By Burt Helm
The prospect of "Big Brother" is frightening to most. That is, of course, unless you get to be Big Brother. A small company in Palo Alto, Calif., called iControl Networks, on Feb. 14 will unveil a new Internet-based service that allows people to monitor their homes remotely.
The new service, which will get its first public test drive at the DEMO tech-industry confab in Scottsdale, Ariz., allows people to view live feeds from surveillance cameras and motion sensors on their own homes. They'll also be able to adjust thermostats that have been outfitted with special wireless Internet technologies and turn lights on or off.
All the homeowner needs is a PC, a personal digital assistant, or even a cell phone. "Essentially, it will let you be somewhere when you're not." says Reza Raji, chief executive of iControl and one of its three founders. "This is a product to let people manage a second home, a small business, or their kids."
The iControl starter kit, which includes a camera, a motion sensor, a lamp module, a door/window sensor, and a key-chain remote, will cost around $399, with a monthly subscription fee of $9.95.
It'll be intriguing to see how the marketplace greets this do-it-yourself, monitor-yourself security system because Internet service providers will have to act as a channel for the services. Raji says iControl has plans to do a market trial with a "household-name" ISP, though he wouldn't name it.
There's no doubt companies like iControl that depend on high-capacity Internet connections have a much greater chance to make a go of it today than they did a few years ago. By yearend, about 38% of American households are expected to have broadband Internet access, according to Forrester Research. Moreover, most analysts figure that of the people now connecting to the Net, the majority are doing so with broadband rather than dial-up services. This shift has happened just within the last year.
Analysts figure that consumers are ready to take advantage of so-called broadband peripherals as service providers start pushing them in an attempt to make up for deep discounting to basic services.
iControl's founders hope they have one of those peripherals the ISPs will depend on. The 12-employee company was started two-and-a-half years ago by Chris Stevens, former president of home audio company Harman/Kardon; Raji, a former engineer and director of business development at computer-networking company Echelon (ELON ), and Gerry Gutt, a software architect also from Echelon.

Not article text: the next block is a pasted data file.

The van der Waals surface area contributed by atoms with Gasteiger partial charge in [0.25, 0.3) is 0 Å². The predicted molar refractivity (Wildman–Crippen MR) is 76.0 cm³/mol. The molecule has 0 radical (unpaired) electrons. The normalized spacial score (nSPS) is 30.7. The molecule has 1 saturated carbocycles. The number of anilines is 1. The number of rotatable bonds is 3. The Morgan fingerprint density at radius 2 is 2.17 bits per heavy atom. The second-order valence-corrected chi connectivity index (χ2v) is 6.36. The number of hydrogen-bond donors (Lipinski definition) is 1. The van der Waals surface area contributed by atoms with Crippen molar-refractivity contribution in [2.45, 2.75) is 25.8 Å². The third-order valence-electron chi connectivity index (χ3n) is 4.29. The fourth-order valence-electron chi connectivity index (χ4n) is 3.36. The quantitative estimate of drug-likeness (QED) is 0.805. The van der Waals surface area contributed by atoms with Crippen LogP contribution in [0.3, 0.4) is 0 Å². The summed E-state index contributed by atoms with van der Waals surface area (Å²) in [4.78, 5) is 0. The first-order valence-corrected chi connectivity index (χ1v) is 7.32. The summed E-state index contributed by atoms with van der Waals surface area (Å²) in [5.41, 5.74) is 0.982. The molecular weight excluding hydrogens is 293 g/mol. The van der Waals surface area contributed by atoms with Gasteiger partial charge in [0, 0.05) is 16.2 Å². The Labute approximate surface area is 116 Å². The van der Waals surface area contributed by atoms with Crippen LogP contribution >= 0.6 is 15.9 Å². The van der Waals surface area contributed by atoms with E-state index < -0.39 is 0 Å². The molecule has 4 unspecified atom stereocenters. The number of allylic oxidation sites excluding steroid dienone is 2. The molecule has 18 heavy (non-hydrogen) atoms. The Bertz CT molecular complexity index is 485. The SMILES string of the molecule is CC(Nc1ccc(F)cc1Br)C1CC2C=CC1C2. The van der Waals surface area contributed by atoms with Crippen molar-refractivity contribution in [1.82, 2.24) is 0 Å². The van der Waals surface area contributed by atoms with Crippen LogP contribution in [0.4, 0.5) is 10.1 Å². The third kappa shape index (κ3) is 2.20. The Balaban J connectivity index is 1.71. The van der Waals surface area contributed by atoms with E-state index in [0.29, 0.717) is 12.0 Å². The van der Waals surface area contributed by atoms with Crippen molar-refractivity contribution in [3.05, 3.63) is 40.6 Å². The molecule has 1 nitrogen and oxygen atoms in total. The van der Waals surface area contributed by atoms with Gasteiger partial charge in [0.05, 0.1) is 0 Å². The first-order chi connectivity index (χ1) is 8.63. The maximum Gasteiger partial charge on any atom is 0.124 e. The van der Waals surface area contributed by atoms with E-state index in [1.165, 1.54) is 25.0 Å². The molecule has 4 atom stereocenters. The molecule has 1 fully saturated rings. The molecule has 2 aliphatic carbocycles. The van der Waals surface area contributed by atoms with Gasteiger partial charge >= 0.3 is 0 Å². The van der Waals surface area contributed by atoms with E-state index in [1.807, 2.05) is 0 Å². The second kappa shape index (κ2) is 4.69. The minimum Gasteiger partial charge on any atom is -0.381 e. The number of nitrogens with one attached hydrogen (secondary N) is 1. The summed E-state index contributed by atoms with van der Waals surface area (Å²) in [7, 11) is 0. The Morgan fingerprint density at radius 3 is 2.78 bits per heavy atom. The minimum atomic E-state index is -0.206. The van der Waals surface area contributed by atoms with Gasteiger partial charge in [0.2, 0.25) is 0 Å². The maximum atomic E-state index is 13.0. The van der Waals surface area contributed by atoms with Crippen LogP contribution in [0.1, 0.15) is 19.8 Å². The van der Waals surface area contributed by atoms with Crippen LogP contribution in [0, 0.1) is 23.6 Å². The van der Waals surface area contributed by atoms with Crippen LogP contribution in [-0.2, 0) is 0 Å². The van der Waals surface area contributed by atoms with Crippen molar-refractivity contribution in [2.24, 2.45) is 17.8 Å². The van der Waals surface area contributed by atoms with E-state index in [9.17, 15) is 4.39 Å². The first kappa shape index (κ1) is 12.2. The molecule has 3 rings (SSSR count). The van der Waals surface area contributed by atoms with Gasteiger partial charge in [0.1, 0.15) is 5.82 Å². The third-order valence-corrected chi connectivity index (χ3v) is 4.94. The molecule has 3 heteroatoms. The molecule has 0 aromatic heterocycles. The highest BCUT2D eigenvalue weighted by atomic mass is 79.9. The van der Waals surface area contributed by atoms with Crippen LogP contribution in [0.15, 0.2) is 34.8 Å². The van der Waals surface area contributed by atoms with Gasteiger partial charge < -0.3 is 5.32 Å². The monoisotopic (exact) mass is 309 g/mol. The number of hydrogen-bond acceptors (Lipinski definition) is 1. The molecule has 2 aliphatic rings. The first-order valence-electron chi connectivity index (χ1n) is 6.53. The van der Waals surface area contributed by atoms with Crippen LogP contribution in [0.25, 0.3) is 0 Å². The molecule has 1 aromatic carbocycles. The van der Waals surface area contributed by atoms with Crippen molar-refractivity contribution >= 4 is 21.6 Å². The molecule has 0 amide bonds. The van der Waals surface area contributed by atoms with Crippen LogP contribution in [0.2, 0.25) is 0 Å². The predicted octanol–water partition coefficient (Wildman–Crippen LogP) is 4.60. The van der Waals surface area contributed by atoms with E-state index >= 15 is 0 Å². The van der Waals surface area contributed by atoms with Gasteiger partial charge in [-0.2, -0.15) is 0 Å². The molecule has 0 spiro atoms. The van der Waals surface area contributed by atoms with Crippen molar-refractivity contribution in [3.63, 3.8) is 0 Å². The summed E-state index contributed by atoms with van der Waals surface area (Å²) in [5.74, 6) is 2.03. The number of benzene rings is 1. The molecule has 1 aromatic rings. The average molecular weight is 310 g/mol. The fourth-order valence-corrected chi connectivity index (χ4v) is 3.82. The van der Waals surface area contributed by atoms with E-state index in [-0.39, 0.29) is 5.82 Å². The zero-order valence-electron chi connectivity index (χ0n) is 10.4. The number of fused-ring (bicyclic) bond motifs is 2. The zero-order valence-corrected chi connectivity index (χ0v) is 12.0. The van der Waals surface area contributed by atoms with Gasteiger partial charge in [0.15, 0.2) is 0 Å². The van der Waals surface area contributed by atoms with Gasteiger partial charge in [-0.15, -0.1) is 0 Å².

iControl plans to include a huge number of add-ons, including the Wi-Fi thermostat, smoke and carbon monoxide detectors, and emergency pendants for elderly or ailing people who live alone. When a button on the pendant is pressed, it will automatically send a text message or e-mail alert. "It's 'I've fallen, and I can't get up,' taken to a whole new level," says Raji.
This is how the system works: A customer sets up the motion detectors, cameras, or other add-ons in the house. The devices are then connected to an iControl box. That box, through the customer's usual Internet connection, automatically uploads all the data to iControl's servers. This allows the customer to access data via the Web without tinkering with any of the electronics in the house.
Most intriguing is the "automation," feature, which lets people coordinate motion sensors with the cameras or other devices. When a door opens, for instance, the camera can snap a picture of whoever enters. iControl automatically text-messages an alert to the owner's cell phone, to say the door has opened.
Consumers will no doubt have questions about security. If a hacker taps into an iControl account, will he be able to make the temperature in the house suddenly freezing? Or turn the lights off and on at will? Or cause a false alarm to be sent? iControl execs say they've built in good security to keep ne'er-do-wells out, but it will certainly be a juicy target for them.
Of course, whether the public has such an appetite for self-monitoring is the biggest question of all.
Helm is a reporter for BusinessWeek Online in New York